On Thursday, police officers with motorcycles were dispatched to pick up the latecomers for testing.
Even those who tested positive for the virus had a chance to take the college-entrance exam. Education Ministry and Health officials prepared Negative Pressure Hospital Chambers at Seoul Medical Center and 24 other hospitals, so that 35 students with Kovid-19 can take their exams, while the exam administrator was wearing a Level-D protective suit Watch. Nurses kept a close watch on the students through close-circuit television screens for signs of trouble.
As part of the two-week quarantine, over 400 students were allowed to sit for tests in specially prepared facilities.
The significance of Sunig can be traced back to the decades of destitute after the Korean War, when families saw education as a ticket to their children to escape poverty. The nation’s razor-sharp focus on education is often cited to help with dramatic dramatic change, from one of the world’s poorest people to one of its richest democracies under dictatorship.
Today, young South Koreans are the most highly educated in the world. According to the Organization for Economic Cooperation and Development, in 2017, the country had 70 percent of its population of 25- to 34-year-old children.
Many families start Preparing your children From kindergarten, enroll them in cram sessions in school or hire private tutors to enhance their math and English language skills. Rich families fork over thousands of dollars a month to help their children, creating a multibillion-dollar exam-preparation industry and erasing the once widely held belief among poor families that college-admissions The exam was a great equalizer for social mobility.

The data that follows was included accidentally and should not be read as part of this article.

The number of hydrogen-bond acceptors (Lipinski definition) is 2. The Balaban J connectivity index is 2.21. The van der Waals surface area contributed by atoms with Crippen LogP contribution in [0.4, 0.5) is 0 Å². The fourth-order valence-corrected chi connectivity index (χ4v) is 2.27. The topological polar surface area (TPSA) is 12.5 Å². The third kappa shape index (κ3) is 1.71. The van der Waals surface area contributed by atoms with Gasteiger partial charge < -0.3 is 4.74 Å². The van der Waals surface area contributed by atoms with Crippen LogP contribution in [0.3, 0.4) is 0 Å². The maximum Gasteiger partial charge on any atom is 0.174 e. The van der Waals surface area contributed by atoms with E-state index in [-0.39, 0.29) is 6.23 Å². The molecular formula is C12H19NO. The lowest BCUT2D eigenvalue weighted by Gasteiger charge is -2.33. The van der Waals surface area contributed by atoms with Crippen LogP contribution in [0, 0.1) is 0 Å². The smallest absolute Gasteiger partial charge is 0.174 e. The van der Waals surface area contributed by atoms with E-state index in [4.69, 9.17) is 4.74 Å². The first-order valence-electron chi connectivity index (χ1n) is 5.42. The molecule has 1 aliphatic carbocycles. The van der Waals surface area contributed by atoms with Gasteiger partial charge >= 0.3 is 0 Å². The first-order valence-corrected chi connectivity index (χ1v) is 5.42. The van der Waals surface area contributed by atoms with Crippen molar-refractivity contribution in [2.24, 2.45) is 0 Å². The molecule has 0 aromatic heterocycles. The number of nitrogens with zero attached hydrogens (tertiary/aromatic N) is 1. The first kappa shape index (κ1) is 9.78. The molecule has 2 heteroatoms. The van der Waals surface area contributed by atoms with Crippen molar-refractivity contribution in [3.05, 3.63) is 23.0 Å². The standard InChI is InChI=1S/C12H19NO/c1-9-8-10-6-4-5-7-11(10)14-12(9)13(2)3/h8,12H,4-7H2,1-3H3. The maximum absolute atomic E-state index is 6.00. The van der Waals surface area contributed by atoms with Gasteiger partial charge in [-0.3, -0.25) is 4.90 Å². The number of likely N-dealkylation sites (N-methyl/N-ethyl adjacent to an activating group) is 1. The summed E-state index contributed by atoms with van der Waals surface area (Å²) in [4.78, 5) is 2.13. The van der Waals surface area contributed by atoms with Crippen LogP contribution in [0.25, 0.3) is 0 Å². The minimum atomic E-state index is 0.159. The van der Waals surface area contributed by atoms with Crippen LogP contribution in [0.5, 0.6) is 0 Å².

The exam has been linked to disturbing trends.
Rising educational costs are often blamed for the country’s low births, as families felt they could not afford the education of many children. Suicide Death is the number 1 cause of death for South Koreans between the ages of 10 and 29. And when analysts discuss the nation’s suicide rates among the world’s highest, they often cite extreme levels of stress due to examination.
But the sunset ends.
In previous years, while the rest of the country remained silent on the day of silence, the morning scenes in front of the school-turning-test-sites could be hoarse. As the students chill with the cold, junior high school students shout slogans, unphased placards, beat drums and sticky rice taffy say “yacht” – good luck to all.
Such scenes have all but disappeared this year, as it has disappeared according to social rules. As elsewhere, school life in South Korea has been thrown off balance, with health officials completely banning the number of students entering the classroom and completely closing schools and outbreaks. As online education is banned.
On Thursday, the mothers quietly accompanied their children to the examination sites, hugged them and whispered, “Good luck!” at the gates. Fathers would catch Rosedar as they prayed on the walls of the school.
For those who finished the exam, the official exam result will come on 23 December.
But students can find out how well or poorly they have performed as soon as they exit the test site. A government website provides preliminary answers to all questions as soon as each section of the nine-hour exam is completed.